I find it interesting that I hesitated publishing this post over a month ago for some reason. I think I felt I had something more to add but not the time to put my thoughts into it fully. But now I know why. It was because something locally was about to happen and I was going to want to rant about that at the end of this post! :) A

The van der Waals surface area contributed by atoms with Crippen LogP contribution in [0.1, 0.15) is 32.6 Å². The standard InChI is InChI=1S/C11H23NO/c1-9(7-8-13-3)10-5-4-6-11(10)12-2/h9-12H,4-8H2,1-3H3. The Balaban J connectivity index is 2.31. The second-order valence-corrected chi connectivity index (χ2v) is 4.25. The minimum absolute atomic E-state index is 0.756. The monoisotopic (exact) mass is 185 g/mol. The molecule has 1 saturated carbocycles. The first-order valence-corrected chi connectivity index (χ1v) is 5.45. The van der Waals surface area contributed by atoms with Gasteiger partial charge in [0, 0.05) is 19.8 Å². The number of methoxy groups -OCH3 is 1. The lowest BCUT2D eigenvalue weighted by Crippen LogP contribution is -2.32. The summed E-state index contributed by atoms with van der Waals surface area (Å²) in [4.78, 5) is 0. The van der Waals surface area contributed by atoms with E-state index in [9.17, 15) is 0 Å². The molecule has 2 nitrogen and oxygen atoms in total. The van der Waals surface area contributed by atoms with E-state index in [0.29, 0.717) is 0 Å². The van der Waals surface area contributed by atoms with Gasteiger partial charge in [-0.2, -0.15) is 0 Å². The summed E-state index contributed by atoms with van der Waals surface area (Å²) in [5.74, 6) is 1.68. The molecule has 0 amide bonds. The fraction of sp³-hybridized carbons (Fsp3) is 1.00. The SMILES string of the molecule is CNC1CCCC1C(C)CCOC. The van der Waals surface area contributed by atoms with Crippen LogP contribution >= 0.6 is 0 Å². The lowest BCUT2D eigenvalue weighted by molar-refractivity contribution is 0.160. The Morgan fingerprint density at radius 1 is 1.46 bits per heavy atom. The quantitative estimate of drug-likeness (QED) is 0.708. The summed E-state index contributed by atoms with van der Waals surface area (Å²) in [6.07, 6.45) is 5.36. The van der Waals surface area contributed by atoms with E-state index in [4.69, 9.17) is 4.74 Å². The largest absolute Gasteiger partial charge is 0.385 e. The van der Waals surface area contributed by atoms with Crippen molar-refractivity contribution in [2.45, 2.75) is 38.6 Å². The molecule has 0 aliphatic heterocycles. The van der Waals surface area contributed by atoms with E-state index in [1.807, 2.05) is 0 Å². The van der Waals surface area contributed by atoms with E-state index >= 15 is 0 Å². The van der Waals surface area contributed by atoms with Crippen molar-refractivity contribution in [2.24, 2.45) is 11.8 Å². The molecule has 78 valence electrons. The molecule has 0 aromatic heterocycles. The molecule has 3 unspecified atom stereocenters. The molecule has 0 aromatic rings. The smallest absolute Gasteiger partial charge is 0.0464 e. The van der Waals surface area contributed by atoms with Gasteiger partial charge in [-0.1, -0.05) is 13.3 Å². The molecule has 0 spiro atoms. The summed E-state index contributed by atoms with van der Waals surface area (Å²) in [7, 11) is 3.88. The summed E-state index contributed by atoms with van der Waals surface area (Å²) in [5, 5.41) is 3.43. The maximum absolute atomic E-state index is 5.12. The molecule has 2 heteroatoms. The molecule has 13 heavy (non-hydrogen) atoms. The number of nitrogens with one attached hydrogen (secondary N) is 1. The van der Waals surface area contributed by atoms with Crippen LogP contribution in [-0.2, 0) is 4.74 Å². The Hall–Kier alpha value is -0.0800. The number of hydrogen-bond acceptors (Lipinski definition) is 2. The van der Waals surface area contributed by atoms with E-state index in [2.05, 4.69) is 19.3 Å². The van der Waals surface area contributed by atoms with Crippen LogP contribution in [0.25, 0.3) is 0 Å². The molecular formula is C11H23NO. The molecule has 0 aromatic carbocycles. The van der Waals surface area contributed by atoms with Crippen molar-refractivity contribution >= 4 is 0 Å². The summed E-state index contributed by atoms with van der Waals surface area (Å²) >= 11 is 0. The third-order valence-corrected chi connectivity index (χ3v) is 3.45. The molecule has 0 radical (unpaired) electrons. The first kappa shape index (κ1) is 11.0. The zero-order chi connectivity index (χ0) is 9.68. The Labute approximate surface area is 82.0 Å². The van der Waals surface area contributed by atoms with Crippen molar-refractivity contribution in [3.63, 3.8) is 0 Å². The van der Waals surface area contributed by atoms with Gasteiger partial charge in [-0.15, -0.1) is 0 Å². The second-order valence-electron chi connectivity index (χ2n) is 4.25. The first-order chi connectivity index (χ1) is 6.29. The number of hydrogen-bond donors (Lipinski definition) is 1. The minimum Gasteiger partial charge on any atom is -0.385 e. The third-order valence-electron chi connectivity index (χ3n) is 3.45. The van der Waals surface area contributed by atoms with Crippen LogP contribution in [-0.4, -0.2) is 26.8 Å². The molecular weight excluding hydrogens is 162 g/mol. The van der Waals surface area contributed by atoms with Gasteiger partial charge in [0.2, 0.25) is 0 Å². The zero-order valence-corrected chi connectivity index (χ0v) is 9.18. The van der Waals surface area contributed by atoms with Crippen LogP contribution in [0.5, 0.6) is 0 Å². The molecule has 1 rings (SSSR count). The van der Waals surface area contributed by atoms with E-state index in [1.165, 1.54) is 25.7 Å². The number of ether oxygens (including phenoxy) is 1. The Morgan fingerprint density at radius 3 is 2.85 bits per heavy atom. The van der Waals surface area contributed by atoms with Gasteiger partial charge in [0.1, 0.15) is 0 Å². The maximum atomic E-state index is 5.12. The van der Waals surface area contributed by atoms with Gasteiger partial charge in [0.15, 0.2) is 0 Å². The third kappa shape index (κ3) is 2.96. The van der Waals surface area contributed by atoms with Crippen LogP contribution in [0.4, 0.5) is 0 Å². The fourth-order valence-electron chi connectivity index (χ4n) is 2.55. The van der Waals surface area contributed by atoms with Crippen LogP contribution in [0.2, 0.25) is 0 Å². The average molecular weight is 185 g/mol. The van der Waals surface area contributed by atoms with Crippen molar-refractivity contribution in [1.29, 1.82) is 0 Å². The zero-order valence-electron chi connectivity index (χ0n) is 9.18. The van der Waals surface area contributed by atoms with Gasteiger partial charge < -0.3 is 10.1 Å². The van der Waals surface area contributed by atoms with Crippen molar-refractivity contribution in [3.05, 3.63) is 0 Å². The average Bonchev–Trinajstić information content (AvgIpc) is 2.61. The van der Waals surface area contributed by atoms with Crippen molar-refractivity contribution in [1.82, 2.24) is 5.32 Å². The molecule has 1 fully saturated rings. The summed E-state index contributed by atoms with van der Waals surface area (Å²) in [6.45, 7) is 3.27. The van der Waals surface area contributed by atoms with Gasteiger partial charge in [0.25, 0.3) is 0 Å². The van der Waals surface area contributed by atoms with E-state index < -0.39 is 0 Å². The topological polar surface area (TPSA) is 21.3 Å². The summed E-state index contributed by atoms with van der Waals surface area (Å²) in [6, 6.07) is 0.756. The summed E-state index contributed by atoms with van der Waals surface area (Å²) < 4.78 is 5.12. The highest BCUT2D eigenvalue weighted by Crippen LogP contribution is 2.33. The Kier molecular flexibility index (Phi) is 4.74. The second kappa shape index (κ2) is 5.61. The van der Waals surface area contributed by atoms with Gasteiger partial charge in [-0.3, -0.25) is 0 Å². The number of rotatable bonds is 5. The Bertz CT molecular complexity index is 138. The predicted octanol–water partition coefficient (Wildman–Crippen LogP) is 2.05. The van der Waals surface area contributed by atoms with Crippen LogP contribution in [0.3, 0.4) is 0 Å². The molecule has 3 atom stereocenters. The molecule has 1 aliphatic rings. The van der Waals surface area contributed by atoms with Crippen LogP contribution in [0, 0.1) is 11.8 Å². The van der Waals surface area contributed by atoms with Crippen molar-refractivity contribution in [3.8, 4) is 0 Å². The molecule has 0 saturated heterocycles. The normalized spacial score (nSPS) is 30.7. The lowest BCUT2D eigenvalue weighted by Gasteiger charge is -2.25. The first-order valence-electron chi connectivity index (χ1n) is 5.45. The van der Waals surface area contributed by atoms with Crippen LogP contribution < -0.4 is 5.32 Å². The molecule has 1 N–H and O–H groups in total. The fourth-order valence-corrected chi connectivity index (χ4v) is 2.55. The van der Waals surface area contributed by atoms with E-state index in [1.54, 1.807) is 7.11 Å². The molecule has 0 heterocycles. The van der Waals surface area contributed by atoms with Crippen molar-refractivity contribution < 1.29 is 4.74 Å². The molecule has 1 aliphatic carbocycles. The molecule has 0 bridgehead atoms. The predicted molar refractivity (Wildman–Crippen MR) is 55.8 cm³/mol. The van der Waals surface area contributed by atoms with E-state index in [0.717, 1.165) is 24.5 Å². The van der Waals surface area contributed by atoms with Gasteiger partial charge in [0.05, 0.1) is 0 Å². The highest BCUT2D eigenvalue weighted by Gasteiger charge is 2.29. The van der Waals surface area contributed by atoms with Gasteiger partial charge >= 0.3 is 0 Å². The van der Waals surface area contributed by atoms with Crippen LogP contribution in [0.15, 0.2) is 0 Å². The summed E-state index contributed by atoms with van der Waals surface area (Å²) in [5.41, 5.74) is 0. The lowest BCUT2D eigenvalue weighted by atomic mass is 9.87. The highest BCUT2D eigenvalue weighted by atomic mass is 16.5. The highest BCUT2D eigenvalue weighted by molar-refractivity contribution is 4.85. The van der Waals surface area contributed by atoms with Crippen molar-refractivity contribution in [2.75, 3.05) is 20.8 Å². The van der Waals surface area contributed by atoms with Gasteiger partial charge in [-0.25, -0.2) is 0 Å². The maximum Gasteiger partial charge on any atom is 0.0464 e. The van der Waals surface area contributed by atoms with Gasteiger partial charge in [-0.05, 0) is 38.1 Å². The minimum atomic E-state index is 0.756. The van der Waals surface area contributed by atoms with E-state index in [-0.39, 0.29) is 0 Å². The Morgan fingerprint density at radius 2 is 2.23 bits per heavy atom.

local health system just recently laid off all their lactation consultants, divided among four Philadelphia area birthing hospitals. One of the hospital's (call it hospital A) higher ups spoke up against this action and was able to keep theirs at that particular location. Another hospital (B) ended up keeping theirs as well after the IBCLC actually lobbied for her own position. Hospital C lost their very well known and experienced IBCLC after going years without one at all and then seeing BFing rates go up with her hire in the past few years. And then, my biggest complaint from the hospital that so many women LOVE - hospital D. They lost both of their lactation consultants, one of which ran a weekly breastfeeding support group. The other also served the L&D floor as a bereavement counselor. Right from a hospital that has always claimed and probably will continue to claim to be 'breastfeeding friendly' (even though I also happen to know they also routinely recommend babies being sent to the nursery and routinely give pacifiers, too.) Both of which are NOT a BFing supportive practice if you didn't already know or if you didn't read the suggestions on the site listed above. I can't understand boasting about Lactation services one day and then quietly letting go your entire lactation support team, leaving moms high and dry, and hope no one notices? Without even telling OB patients this prior to their deliveries? And when a mom does ask, she is told that the nurses on staff have had training on helping moms get off to a good start. Really? Because they are aware of a few 'positions' to have a mom try with her babe? It is insulting to compare the support of a busy shift nurse with that of IBCLC's. Their knowledge of moms and babies, skills training, and job experience is so contrasting. Do I need to revisit the 'babies being separated from mom' again, that those same nurses are also trained on so that moms can 'sleep better'? Oh. Rant. Sad for all. Now, we're back to another problem that drives me bizerko in this area - the more informed and privileged moms will hire their own LC's after returning home and probably be just fine in the end. The less informed (not knowing better) will be relying on the hospital to help them successfully breastfeed. Some will be fine, but many will give up without correct information and support and seeing free formula show up at their house when BFing has become difficult in those first weeks. The less privileged will also be another group giving up more frequently because they might not be able to afford to pay out of pocket for a private LC yet they can easily acquire free formula through a state run program. Hopefully I'll be back at some point with an update that all our letters and advocacy worked and they were hired back at the two remaining hospitals. But in the meantime, I am making it known to all I know that these hospitals and this HEALTH system clearly does not place high value on breastfeeding, mothers, or babies. It causes many to question what they DO value. If you want to call or write a letter, please contact me and I'll gladly supply you with the necessary information or you can check out my facebook page and scroll down to my post about this over a week ago.